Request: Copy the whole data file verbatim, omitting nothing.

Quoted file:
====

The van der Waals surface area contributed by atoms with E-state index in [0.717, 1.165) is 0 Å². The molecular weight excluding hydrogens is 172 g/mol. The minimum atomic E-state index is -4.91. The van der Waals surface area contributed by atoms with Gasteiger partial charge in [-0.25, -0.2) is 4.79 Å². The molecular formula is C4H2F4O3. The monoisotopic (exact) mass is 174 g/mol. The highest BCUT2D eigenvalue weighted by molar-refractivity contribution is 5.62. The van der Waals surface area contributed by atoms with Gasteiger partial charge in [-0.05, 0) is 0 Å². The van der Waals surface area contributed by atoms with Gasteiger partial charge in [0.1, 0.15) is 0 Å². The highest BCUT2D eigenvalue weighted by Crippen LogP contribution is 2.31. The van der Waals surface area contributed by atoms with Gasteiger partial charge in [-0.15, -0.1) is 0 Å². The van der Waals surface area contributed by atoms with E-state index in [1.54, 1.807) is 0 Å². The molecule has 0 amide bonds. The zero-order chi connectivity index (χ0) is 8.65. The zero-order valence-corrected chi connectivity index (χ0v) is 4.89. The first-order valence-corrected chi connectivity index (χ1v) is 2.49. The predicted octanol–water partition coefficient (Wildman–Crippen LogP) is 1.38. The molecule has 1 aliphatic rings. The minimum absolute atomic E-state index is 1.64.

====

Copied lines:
The van der Waals surface area contributed by atoms with E-state index in [0.717, 1.165) is 0 Å². The molecular weight excluding hydrogens is 172 g/mol. The minimum atomic E-state index is -4.91. The van der Waals surface area contributed by atoms with Gasteiger partial charge in [-0.25, -0.2) is 4.79 Å². The molecular formula is C4H2F4O3. The monoisotopic (exact) mass is 174 g/mol. The highest BCUT2D eigenvalue weighted by molar-refractivity contribution is 5.62. The van der Waals surface area contributed by atoms with Gasteiger partial charge in [-0.05, 0) is 0 Å². The van der Waals surface area contributed by atoms with Gasteiger partial charge in [0.1, 0.15) is 0 Å². The highest BCUT2D eigenvalue weighted by Crippen LogP contribution is 2.31. The van der Waals surface area contributed by atoms with Gasteiger partial charge in [-0.15, -0.1) is 0 Å². The van der Waals surface area contributed by atoms with E-state index in [1.54, 1.807) is 0 Å². The molecule has 0 amide bonds. The zero-order chi connectivity index (χ0) is 8.65. The zero-order valence-corrected chi connectivity index (χ0v) is 4.89. The first-order valence-corrected chi connectivity index (χ1v) is 2.49. The predicted octanol–water partition coefficient (Wildman–Crippen LogP) is 1.38. The molecule has 1 aliphatic rings. The minimum absolute atomic E-state index is 1.64.